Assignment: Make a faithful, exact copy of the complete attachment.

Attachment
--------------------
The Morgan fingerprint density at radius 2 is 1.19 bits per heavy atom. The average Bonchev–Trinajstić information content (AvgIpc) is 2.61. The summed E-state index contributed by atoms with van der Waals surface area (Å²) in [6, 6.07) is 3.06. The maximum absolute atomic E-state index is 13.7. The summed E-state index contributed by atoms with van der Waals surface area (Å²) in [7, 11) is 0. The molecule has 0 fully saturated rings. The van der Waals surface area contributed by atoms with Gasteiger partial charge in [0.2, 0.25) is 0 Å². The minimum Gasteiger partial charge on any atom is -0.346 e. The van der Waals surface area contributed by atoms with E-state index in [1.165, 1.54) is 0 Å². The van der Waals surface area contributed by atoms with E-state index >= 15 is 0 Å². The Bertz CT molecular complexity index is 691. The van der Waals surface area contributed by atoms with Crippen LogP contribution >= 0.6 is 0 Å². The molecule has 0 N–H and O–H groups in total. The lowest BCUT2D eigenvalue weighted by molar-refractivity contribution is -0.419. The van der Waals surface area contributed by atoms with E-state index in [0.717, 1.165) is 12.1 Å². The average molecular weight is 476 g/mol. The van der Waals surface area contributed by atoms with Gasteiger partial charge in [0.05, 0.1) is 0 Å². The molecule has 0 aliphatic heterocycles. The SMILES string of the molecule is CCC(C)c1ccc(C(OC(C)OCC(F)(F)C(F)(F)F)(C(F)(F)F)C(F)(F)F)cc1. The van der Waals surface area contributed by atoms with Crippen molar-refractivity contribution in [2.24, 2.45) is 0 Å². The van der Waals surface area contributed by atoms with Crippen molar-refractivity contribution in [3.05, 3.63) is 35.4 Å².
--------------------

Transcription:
The Morgan fingerprint density at radius 2 is 1.19 bits per heavy atom. The average Bonchev–Trinajstić information content (AvgIpc) is 2.61. The summed E-state index contributed by atoms with van der Waals surface area (Å²) in [6, 6.07) is 3.06. The maximum absolute atomic E-state index is 13.7. The summed E-state index contributed by atoms with van der Waals surface area (Å²) in [7, 11) is 0. The molecule has 0 fully saturated rings. The van der Waals surface area contributed by atoms with Gasteiger partial charge in [0.2, 0.25) is 0 Å². The minimum Gasteiger partial charge on any atom is -0.346 e. The van der Waals surface area contributed by atoms with E-state index in [1.165, 1.54) is 0 Å². The van der Waals surface area contributed by atoms with E-state index >= 15 is 0 Å². The Bertz CT molecular complexity index is 691. The van der Waals surface area contributed by atoms with Crippen LogP contribution >= 0.6 is 0 Å². The molecule has 0 N–H and O–H groups in total. The lowest BCUT2D eigenvalue weighted by molar-refractivity contribution is -0.419. The van der Waals surface area contributed by atoms with E-state index in [0.717, 1.165) is 12.1 Å². The average molecular weight is 476 g/mol. The van der Waals surface area contributed by atoms with Gasteiger partial charge in [0.05, 0.1) is 0 Å². The molecule has 0 aliphatic heterocycles. The SMILES string of the molecule is CCC(C)c1ccc(C(OC(C)OCC(F)(F)C(F)(F)F)(C(F)(F)F)C(F)(F)F)cc1. The van der Waals surface area contributed by atoms with Crippen molar-refractivity contribution in [2.24, 2.45) is 0 Å². The van der Waals surface area contributed by atoms with Crippen molar-refractivity contribution in [3.05, 3.63) is 35.4 Å².